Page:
Behaviour Change

PROPAGANDA FOR CHANGE is a project created by the students of Behaviour Change (ps359) and Professor Thomas Hills at the Psychology Department of the University of Warwick. This work was supported by funding from Warwick's Institute for Advanced Teaching and Learning.

Thursday, January 31, 2013

Creative Frontline Advert



This is an advertisement by Frontline promoting their flea and tick spray for dogs. There is a huge picture of a dog on the floor of a building. With the people walking around, a picture of a dog with loads of fleas and ticks appears. This is a very creative advert.

The main persuasion technique used in the advert is creativity. This advert is different from other ordinary adverts as it needs other people to get involved in order to show the message. The levels of divergence and creativity greatly affect consumer processing that creative adverts are able to attract more attention than non-creative adverts. One of the reasons is that creativity unique to an advertising context or perceived as exceptional will be noticed. Unique advertisements in general are learned and remembered better than ordinary commercials (DeLozier 1976, p. 65).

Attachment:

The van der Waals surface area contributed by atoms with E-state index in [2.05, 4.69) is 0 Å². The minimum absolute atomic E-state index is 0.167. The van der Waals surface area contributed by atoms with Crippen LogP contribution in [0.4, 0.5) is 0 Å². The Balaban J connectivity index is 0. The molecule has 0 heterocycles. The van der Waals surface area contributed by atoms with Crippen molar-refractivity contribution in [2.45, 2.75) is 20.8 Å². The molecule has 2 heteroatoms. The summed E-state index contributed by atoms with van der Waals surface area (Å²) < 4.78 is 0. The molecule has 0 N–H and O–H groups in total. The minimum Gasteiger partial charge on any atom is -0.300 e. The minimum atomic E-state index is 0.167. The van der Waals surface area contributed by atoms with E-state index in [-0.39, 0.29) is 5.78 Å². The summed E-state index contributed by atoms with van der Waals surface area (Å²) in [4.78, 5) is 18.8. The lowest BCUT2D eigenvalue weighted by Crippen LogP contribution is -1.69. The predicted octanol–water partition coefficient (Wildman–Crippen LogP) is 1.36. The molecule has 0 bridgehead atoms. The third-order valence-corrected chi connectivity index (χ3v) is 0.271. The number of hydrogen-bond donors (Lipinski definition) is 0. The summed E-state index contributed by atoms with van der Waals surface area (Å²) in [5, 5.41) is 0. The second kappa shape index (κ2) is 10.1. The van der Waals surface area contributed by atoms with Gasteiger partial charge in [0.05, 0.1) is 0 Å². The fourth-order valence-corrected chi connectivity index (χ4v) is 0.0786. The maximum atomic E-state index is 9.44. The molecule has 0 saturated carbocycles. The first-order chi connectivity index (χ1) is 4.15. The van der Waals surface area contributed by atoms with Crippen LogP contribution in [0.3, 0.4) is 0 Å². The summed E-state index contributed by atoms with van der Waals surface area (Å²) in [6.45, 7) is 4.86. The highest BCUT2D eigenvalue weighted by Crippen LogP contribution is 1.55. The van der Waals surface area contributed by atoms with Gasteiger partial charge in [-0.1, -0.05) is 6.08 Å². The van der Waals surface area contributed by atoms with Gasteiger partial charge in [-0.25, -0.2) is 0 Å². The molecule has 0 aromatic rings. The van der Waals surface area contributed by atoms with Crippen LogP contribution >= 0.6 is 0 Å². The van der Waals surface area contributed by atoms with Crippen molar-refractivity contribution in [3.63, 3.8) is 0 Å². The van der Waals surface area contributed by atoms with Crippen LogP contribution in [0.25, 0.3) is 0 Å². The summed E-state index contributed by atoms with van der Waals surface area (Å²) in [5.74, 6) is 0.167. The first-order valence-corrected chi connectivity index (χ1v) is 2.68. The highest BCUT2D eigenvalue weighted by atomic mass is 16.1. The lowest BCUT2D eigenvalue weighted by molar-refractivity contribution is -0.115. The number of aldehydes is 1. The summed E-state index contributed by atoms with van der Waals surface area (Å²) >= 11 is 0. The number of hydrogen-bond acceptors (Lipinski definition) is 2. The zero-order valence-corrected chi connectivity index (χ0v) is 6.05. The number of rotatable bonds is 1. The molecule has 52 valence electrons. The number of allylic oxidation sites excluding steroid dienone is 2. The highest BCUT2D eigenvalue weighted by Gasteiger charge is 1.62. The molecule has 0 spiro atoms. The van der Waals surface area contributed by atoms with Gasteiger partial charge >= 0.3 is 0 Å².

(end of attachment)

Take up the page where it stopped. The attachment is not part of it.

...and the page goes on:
The theory of Contrast effect suggests that divergent ads are different and novel so at the most basic level a contrast effect should be created. This contrast is produced via the advert’s divergent, which makes it stand out from other adverts and thus attracts pre-attentive processing (such as orientation reactions) where the consumer notices and directs processing resources to the advert (Smith & Yang, 2004).

In the study of Altsech (1997), the effectiveness of creative adverts was examined. In Study 1, in-depth interviews were conducted to explore consumers' implicit theories of creativity in advertising. Results indicate that people perceive originality and appropriateness to be the components of creativity. In Study 2, a scale was developed to measure advertising creativity, consisting of originality and appropriateness subscales. In Study 3, creative adverts recalled by the subjects were shown to evoke a greater number of originality-related statements than non-creative adverts. Creative adverts (those high in both originality and appropriateness) were found to elicit more favorable attitude towards the advert, brand attitude, and purchase intent, as well as higher brand recall.

Reference:
Altsech, M. B. (1997). The assessment of creativity in advertising and the effectiveness of creative advertisements. Dissertation Abstracts International Section A: Humanities and Social Sciences, , 3585-3585.
DeLozier, M. Wayne (1976). The Marketing Communications Process, New York: McGraw-Hill Book Company.
Smith, R. E., & Yang, X. (2004). Toward a general theory of creativity in advertising: Examining the role of divergence.Marketing Theory, 4(1-2), 31-58.

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